Saturday, March 21

My Helsinki Culinary Adventure

On Thursday night I had a traditional Lapland dinner with Jari (a salesman for the company I work for), Anders and Thomas (two gentlemen I worked with while in Helsinki) at a place called Saaga. I’ll admit it, I was a little hesitant at first, but it was really, really good. Jari ordered appetizers: “A selection of nine Lappish delicacies” which included cold smoked salmon, halibut prepared in a traditional manner (read: I don’t know how it was prepared), reindeer sausage, potatoes, and a mushroom salad thingy (kind of like a potato salad) that was really yummy!

For my main course, I had “sautéed reindeer served with mashed potatoes, lingonberries and pickled cucumber.” Although I never really wanted to eat reindeer, I figured “what the heck, when in Rome” (or Helsinki as the case may be). I actually liked it.

At the beginning of the meal, the gents each had a “traditional Lappish liqueur.” When I asked what it was, they were describing the type of berry that the drink was made from. They kept saying “cloudberry” but since I wasn’t familiar with the word, they weren’t sure if they were translating it correctly. We consulted the English menu – sure enough, cloudberry. Am I the only one who has never heard of it? Please tell me it’s not just me. Props to Jari, Anders and Thomas, though, because it’s difficult enough to explain something in your native language to a person who literally doesn’t know what you’re talking about, let alone in foreign language. I felt like Veruca Salt in the Gene Wilder Willy Wonka movie: Cloudberries? Who’s ever heard of a cloudberry? (Of course, I wasn’t snotty about it) Anywho, when we looked at desserts and I saw “Lappish cheese on a cast iron pan served in cinnamon cream with cloudberry jam,” I knew there was no other option (unless, of course, there had been something chocolate).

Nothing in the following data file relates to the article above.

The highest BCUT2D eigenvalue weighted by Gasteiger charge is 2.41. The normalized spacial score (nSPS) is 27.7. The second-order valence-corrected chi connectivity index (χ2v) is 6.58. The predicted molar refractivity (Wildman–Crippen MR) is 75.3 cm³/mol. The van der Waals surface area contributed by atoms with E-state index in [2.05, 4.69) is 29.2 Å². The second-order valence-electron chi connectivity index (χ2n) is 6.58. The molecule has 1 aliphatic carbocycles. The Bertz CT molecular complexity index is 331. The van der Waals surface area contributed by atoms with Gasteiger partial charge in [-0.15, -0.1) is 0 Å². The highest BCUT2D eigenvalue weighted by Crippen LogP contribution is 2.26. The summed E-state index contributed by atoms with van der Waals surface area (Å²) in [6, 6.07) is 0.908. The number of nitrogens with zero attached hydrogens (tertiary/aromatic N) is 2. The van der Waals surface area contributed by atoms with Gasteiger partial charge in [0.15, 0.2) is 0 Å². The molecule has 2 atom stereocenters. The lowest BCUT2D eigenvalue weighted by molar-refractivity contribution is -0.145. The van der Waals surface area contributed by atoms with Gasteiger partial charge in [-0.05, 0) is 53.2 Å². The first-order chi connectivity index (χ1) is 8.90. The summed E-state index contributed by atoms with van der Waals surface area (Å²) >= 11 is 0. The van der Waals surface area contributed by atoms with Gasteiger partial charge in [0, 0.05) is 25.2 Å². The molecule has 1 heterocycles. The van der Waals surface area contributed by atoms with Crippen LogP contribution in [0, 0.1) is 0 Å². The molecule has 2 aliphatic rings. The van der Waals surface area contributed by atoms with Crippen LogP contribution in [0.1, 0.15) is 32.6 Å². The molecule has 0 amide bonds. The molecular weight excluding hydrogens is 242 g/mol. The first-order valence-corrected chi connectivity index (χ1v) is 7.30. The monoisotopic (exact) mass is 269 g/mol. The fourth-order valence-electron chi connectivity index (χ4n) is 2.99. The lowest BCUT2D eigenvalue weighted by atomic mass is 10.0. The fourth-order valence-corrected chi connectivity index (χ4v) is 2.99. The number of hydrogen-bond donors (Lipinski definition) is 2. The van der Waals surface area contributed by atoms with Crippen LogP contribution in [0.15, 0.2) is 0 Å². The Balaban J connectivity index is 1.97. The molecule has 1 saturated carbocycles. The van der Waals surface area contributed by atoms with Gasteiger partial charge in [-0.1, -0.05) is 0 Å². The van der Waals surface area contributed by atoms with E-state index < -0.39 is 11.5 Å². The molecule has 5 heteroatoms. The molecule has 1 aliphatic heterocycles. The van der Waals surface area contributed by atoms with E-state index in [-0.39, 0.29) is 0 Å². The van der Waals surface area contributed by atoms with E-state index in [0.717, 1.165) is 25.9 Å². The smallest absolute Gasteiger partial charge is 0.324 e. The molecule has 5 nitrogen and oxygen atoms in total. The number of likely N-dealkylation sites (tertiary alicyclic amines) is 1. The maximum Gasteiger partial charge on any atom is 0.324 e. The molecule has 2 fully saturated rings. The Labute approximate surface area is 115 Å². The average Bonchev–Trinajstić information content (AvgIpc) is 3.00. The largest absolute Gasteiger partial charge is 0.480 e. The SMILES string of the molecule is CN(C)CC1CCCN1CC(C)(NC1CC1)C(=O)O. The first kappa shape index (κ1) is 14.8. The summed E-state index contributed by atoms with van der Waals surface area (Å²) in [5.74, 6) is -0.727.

found a picture of a cloudberry online - I LOVE the internet

Jari was really cute during dinner – even if I had wanted to order an alcoholic drink (which, of course, I didn’t), there’s no way I could have. Jari, who knows I’m a Mormon, made sure the wait staff knew that I needed non-alcoholic drinks. It was very nice that he was taking care of me.

It was a great evening – the company and the conversation was as good as the food – even better, actually. The service was a little slow so we ended up being at the restaurant for 3 ½ hours, but it worked out.

Just a side note in reference to “Do you speak English?” I ordered a water. The waiter – whose native language is NOT English – asked if I wanted it fizzy or still. Hmmm…

Wednesday, March 18